WASHINGTON — Household incomes shrank for the second year in a row in 2009, as the recession eroded the share of American families earning over $100,000 and swelled the ranks of people who are poor or just barely making it, according to census statistics released Tuesday.

The income estimates from the American Community Survey, a wide array of census statistics reported annually, underscore the devastation the recession has caused to millions of American households and families.

The median income of $50,221 is down about 4 percent from its peak since the recession began in December of 2007. That year, median household income was $52,384. Last year alone was responsible for about $1,500 of that loss.

From 2008 through 2009, real median household income fell by 2.9 percent nationwide, decreasing in 34 states and increasing in one (North Dakota), the data showed.

Almost one in five households had an income of $100,000 or more in 2009, the census reported. That was down almost a full percentage point from 2008. In contrast, almost one in four families earned less than $25,000, an increase of one percentage point.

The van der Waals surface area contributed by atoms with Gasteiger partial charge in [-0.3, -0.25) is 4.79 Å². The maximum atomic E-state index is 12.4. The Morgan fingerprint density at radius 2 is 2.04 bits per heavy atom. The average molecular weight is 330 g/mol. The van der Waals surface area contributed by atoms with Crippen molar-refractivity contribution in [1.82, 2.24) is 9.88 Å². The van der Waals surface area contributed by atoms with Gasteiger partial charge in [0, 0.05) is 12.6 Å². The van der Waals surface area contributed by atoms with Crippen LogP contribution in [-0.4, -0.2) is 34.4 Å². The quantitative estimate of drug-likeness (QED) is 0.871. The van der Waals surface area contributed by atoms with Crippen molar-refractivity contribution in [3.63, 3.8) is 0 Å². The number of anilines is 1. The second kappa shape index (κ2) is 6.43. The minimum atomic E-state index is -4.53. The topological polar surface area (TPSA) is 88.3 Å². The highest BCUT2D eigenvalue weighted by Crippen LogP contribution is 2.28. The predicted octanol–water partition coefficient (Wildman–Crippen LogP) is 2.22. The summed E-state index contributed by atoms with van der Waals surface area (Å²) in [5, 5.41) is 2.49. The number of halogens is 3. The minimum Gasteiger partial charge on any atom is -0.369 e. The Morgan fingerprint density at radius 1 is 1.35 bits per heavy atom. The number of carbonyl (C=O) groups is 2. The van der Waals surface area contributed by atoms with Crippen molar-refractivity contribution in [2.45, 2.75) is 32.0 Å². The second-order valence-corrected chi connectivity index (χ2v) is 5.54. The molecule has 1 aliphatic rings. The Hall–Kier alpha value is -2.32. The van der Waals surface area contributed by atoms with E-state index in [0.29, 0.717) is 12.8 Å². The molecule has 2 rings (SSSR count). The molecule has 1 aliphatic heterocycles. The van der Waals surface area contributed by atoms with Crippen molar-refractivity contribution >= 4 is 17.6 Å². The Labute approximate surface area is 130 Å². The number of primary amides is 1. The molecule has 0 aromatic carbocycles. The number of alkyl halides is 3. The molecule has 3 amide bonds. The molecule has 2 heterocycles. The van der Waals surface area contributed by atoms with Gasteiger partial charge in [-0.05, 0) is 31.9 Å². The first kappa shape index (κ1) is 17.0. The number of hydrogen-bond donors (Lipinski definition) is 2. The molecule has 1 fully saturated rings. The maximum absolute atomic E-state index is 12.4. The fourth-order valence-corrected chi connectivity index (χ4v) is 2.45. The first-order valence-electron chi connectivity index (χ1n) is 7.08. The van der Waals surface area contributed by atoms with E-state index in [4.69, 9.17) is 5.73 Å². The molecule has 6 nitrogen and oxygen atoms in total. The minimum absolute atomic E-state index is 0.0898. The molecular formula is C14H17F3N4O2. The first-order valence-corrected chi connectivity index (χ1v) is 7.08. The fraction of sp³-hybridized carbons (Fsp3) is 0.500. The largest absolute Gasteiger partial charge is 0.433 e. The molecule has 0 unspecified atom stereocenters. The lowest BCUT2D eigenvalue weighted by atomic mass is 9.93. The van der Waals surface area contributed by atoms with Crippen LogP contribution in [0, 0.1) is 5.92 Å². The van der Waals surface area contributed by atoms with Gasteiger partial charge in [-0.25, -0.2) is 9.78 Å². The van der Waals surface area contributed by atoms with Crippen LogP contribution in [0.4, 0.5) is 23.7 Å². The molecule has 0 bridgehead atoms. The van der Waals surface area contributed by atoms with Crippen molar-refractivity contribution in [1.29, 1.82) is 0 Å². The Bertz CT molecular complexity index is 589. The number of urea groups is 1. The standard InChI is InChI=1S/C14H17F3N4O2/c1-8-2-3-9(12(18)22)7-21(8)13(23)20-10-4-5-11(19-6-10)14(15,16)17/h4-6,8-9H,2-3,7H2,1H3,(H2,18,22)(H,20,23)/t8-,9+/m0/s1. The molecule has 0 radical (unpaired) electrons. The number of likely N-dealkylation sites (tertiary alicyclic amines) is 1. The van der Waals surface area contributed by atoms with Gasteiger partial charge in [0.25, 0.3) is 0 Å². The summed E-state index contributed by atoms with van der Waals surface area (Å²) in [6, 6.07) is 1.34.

The number and percentage of people in poverty rose in 31 states from 2008 through 2009, with no state showing a statistically significant decline.

One of the few bright spots nationally was the percentage of insured children, which increased from 90.3 percent in 2008 to 91 percent in 2009, when 1.1 million additional children were insured.

Over the same period, the uninsured rate for children increased in two states (Alaska and Minnesota) and was not statistically different in 32 states and Puerto Rico.

But the percent of uninsured people in the general population rose from 14.6 percent in 2008 to 15.1 percent in 2009, representing an increase of 2.2 million people. The percentage of uninsured climbed in 26 states, fell in three (Arizona, Colorado and New Mexico) and did not change significantly in the rest, the Census Bureau reported.